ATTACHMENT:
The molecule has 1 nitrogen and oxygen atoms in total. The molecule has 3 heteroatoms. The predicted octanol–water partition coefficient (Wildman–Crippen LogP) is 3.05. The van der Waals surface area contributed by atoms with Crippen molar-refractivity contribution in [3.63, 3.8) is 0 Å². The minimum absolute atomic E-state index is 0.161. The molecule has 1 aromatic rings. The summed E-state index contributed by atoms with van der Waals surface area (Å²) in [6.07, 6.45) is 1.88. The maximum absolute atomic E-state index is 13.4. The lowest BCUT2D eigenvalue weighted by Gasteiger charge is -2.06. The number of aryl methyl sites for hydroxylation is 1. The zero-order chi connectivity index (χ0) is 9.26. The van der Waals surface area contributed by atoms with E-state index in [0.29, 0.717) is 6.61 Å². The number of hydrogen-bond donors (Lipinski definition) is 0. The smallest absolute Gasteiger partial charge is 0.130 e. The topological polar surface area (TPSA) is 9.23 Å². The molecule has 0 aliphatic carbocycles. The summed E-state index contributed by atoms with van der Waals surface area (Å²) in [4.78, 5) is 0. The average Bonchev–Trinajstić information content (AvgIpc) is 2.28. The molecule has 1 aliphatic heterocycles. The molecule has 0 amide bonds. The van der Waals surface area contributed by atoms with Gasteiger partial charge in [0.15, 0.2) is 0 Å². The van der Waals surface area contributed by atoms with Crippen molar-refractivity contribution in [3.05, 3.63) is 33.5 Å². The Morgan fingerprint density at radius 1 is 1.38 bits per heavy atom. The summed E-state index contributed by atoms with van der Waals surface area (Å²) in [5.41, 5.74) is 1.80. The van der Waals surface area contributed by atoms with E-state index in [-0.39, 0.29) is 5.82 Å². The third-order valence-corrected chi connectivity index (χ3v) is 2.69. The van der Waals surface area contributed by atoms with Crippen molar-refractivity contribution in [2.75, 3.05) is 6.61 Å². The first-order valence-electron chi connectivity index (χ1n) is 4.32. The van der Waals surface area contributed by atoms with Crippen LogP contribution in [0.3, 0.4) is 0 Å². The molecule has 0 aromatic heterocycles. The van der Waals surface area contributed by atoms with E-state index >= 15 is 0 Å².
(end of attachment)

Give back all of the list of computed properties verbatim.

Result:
The molecule has 1 nitrogen and oxygen atoms in total. The molecule has 3 heteroatoms. The predicted octanol–water partition coefficient (Wildman–Crippen LogP) is 3.05. The van der Waals surface area contributed by atoms with Crippen molar-refractivity contribution in [3.63, 3.8) is 0 Å². The minimum absolute atomic E-state index is 0.161. The molecule has 1 aromatic rings. The summed E-state index contributed by atoms with van der Waals surface area (Å²) in [6.07, 6.45) is 1.88. The maximum absolute atomic E-state index is 13.4. The lowest BCUT2D eigenvalue weighted by Gasteiger charge is -2.06. The number of aryl methyl sites for hydroxylation is 1. The zero-order chi connectivity index (χ0) is 9.26. The van der Waals surface area contributed by atoms with E-state index in [0.29, 0.717) is 6.61 Å². The number of hydrogen-bond donors (Lipinski definition) is 0. The smallest absolute Gasteiger partial charge is 0.130 e. The topological polar surface area (TPSA) is 9.23 Å². The molecule has 0 aliphatic carbocycles. The summed E-state index contributed by atoms with van der Waals surface area (Å²) in [4.78, 5) is 0. The average Bonchev–Trinajstić information content (AvgIpc) is 2.28. The molecule has 1 aliphatic heterocycles. The molecule has 0 amide bonds. The van der Waals surface area contributed by atoms with Gasteiger partial charge in [0.15, 0.2) is 0 Å². The van der Waals surface area contributed by atoms with Crippen molar-refractivity contribution in [3.05, 3.63) is 33.5 Å². The Morgan fingerprint density at radius 1 is 1.38 bits per heavy atom. The summed E-state index contributed by atoms with van der Waals surface area (Å²) in [5.41, 5.74) is 1.80. The van der Waals surface area contributed by atoms with E-state index in [-0.39, 0.29) is 5.82 Å². The third-order valence-corrected chi connectivity index (χ3v) is 2.69. The van der Waals surface area contributed by atoms with Crippen molar-refractivity contribution in [2.75, 3.05) is 6.61 Å². The first-order valence-electron chi connectivity index (χ1n) is 4.32. The van der Waals surface area contributed by atoms with Crippen LogP contribution in [0.3, 0.4) is 0 Å². The molecule has 0 aromatic heterocycles. The van der Waals surface area contributed by atoms with E-state index >= 15 is 0 Å².